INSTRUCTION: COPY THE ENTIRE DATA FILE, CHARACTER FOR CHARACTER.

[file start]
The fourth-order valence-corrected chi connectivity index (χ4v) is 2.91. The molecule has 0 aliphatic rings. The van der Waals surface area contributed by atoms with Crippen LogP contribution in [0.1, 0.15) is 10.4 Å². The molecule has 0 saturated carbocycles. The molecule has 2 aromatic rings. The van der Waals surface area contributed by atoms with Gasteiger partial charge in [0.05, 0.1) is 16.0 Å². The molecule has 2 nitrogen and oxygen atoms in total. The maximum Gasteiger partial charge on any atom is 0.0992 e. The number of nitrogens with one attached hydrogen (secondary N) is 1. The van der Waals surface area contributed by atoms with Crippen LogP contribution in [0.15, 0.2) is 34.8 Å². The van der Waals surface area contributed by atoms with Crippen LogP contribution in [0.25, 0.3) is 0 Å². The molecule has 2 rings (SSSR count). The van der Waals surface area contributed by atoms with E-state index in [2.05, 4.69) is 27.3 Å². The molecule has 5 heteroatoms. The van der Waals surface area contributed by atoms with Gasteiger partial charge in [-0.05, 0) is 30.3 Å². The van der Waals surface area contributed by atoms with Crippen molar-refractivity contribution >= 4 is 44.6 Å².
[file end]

The fourth-order valence-corrected chi connectivity index (χ4v) is 2.91. The molecule has 0 aliphatic rings. The van der Waals surface area contributed by atoms with Crippen LogP contribution in [0.1, 0.15) is 10.4 Å². The molecule has 0 saturated carbocycles. The molecule has 2 aromatic rings. The van der Waals surface area contributed by atoms with Gasteiger partial charge in [0.05, 0.1) is 16.0 Å². The molecule has 2 nitrogen and oxygen atoms in total. The maximum Gasteiger partial charge on any atom is 0.0992 e. The number of nitrogens with one attached hydrogen (secondary N) is 1. The van der Waals surface area contributed by atoms with Crippen LogP contribution in [0.15, 0.2) is 34.8 Å². The van der Waals surface area contributed by atoms with Crippen LogP contribution in [0.25, 0.3) is 0 Å². The molecule has 2 rings (SSSR count). The van der Waals surface area contributed by atoms with E-state index in [2.05, 4.69) is 27.3 Å². The molecule has 5 heteroatoms. The van der Waals surface area contributed by atoms with Gasteiger partial charge in [-0.05, 0) is 30.3 Å². The van der Waals surface area contributed by atoms with Crippen molar-refractivity contribution >= 4 is 44.6 Å².